I May Have Lost My Old Self in Motherhood, but I Found the Person I Was Meant to Be

I often hear other moms in my circle say: "I lost myself when I became a mother." Hell, I've said it myself. I think it's something we say so often that we forget exactly what it means. Daily, mothers are brushed aside when they proclaim they've lost themselves, but when you're in the thick of it, unsure of where you go from here, it feels desperately lonely. Losing your identity isn't like losing your keys or misplacing your wallet. It's frightening. It's life altering. And while I am a woman who lost her identity in motherhood, I'd do it all over again. Because there's something magical that comes from finding the new you after your children are born.

When my second child was born, I decided to stay home. I was a full-time educator at that point, and the decision didn't come lightly. My mother was just diagnosed with cancer and with a new baby, it seemed like the time in my life where I needed to put myself on hold to care for others. At first, I relished in my new role. I tried my best to be the ideal stay-at-home mom — we did Pinterest crafts, went to story time, and joined a local moms' group. But while I continued to dive deeper into this new role, my identity became buried.

Sadness made its way into my heart. But another, more surprising feeling overcame me — fear. I felt the urge to do something, make a change for myself. I wanted to write, to go to graduate school again, to teach, or to start a new career all together. But I was paralyzed by fear. I was afraid of digging up the old me. I worried she wouldn't even be there. But what I didn't realize is I didn't have to dig her up. I could create a new and different me all together.

When you become a mother, you do lose a part of your old self. It's unavoidable. Your life changes, and so does your heart, and that's okay. Over time, I learned that part of the adventure of motherhood is the ability to redefine yourself. And after you do that, you'll realize just how lovely (though not easy) the journey is.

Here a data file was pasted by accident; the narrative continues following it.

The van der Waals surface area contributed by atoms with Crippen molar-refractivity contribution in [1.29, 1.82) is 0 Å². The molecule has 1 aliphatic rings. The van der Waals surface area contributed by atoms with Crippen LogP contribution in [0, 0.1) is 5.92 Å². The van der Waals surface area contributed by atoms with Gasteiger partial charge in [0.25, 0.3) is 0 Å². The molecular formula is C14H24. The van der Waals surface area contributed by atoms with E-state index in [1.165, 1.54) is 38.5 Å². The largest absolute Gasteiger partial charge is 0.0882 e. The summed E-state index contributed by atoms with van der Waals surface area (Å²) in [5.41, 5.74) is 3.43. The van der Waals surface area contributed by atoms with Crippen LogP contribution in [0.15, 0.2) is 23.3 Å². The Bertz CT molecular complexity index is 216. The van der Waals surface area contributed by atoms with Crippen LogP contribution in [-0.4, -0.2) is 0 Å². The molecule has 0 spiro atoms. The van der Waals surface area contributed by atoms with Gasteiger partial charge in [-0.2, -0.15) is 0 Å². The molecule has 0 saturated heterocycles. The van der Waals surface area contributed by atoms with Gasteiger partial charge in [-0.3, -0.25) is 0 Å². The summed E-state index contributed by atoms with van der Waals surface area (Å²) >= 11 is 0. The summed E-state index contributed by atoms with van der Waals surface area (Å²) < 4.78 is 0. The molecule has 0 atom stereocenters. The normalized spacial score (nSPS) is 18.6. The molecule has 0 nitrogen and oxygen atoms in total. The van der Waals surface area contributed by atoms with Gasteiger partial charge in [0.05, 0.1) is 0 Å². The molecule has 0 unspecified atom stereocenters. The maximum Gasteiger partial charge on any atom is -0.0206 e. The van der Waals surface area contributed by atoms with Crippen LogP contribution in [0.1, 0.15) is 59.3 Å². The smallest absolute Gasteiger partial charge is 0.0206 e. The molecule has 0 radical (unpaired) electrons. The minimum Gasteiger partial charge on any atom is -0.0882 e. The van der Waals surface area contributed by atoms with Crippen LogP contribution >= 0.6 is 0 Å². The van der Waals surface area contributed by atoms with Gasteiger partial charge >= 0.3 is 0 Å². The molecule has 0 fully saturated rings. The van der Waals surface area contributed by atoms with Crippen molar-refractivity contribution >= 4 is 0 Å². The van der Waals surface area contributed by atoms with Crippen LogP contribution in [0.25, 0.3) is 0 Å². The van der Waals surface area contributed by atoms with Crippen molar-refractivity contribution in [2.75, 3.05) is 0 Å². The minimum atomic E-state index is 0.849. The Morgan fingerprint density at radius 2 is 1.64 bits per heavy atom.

After I stopped letting fear control me, I started to break free. Folding tiny onesies and emptying the dishwasher began to break me — I desperately needed a break from mundane but necessary tasks. So I finally enrolled in grad school and my mind became invigorated again. My brain craved the challenge and I was surprised and delighted to see just how much I needed that.

I also began to dabble with writing. The idea of my words being published terrified me. But I listened to the tiny voice that told me to do it, the tiny voice that knew it was a good idea. I began submitting my work to publications and something wild happened; as people began reading my words about motherhood, they began reaching out to thank me for writing. My writing began helping other mothers. It felt like magic. By pushing my fear aside, I began to get reacquainted with myself again. And discovering the new me was like falling in love all over again . . . only better.

Today, both of my children are in school and I'm both a writer and writing instructor. I've dug up parts of me that I initially lost when becoming a mother and built some new parts as well. And I'm so happy with the new me I've found. If you're struggling with your identity as a new mom, please know that it happens to many mothers in some way or another. You're not alone. But while losing yourself in motherhood is common, it's still a big deal. Don't let anyone belittle that. Listen to your tiny voice — and instead of digging yourself out of a hole, you'll create a new identity that you never knew was in there.